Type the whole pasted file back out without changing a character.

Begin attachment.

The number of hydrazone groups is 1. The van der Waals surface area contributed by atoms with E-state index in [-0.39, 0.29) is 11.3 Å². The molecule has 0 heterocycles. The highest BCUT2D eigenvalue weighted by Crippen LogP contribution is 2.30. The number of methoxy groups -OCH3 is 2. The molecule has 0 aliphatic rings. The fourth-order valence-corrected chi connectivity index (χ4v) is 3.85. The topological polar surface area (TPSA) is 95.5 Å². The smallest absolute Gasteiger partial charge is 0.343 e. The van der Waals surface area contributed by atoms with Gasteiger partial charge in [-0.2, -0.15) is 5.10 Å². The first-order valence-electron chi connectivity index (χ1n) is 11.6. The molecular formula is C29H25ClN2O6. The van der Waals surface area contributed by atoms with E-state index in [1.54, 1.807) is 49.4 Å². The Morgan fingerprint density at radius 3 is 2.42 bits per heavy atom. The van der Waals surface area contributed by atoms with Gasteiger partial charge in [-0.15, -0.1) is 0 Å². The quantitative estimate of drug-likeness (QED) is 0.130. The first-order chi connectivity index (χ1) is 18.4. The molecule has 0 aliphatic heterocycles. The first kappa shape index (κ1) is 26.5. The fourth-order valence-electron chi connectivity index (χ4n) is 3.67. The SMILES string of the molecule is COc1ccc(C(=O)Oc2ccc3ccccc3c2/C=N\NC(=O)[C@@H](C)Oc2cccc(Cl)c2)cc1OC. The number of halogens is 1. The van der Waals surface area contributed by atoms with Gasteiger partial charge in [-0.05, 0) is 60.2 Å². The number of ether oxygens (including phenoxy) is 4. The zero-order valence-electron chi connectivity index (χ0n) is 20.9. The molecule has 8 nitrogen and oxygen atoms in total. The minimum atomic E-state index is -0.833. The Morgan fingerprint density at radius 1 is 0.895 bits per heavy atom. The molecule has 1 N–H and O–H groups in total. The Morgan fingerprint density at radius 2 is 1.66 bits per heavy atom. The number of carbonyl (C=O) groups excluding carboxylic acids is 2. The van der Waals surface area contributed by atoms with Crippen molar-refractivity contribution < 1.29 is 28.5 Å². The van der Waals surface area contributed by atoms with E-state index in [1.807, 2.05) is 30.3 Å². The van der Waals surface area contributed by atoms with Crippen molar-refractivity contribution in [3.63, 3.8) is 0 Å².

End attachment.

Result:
The number of hydrazone groups is 1. The van der Waals surface area contributed by atoms with E-state index in [-0.39, 0.29) is 11.3 Å². The molecule has 0 heterocycles. The highest BCUT2D eigenvalue weighted by Crippen LogP contribution is 2.30. The number of methoxy groups -OCH3 is 2. The molecule has 0 aliphatic rings. The fourth-order valence-corrected chi connectivity index (χ4v) is 3.85. The topological polar surface area (TPSA) is 95.5 Å². The smallest absolute Gasteiger partial charge is 0.343 e. The van der Waals surface area contributed by atoms with Gasteiger partial charge in [-0.2, -0.15) is 5.10 Å². The first-order valence-electron chi connectivity index (χ1n) is 11.6. The molecular formula is C29H25ClN2O6. The van der Waals surface area contributed by atoms with E-state index in [1.54, 1.807) is 49.4 Å². The Morgan fingerprint density at radius 3 is 2.42 bits per heavy atom. The van der Waals surface area contributed by atoms with Gasteiger partial charge in [-0.15, -0.1) is 0 Å². The quantitative estimate of drug-likeness (QED) is 0.130. The first-order chi connectivity index (χ1) is 18.4. The molecule has 0 aliphatic heterocycles. The first kappa shape index (κ1) is 26.5. The fourth-order valence-electron chi connectivity index (χ4n) is 3.67. The SMILES string of the molecule is COc1ccc(C(=O)Oc2ccc3ccccc3c2/C=N\NC(=O)[C@@H](C)Oc2cccc(Cl)c2)cc1OC. The number of halogens is 1. The van der Waals surface area contributed by atoms with Gasteiger partial charge in [-0.05, 0) is 60.2 Å². The number of ether oxygens (including phenoxy) is 4. The zero-order valence-electron chi connectivity index (χ0n) is 20.9. The molecule has 8 nitrogen and oxygen atoms in total. The minimum atomic E-state index is -0.833. The Morgan fingerprint density at radius 1 is 0.895 bits per heavy atom. The molecule has 1 N–H and O–H groups in total. The Morgan fingerprint density at radius 2 is 1.66 bits per heavy atom. The number of carbonyl (C=O) groups excluding carboxylic acids is 2. The van der Waals surface area contributed by atoms with Crippen molar-refractivity contribution < 1.29 is 28.5 Å². The van der Waals surface area contributed by atoms with E-state index in [1.807, 2.05) is 30.3 Å². The van der Waals surface area contributed by atoms with Crippen molar-refractivity contribution in [3.63, 3.8) is 0 Å².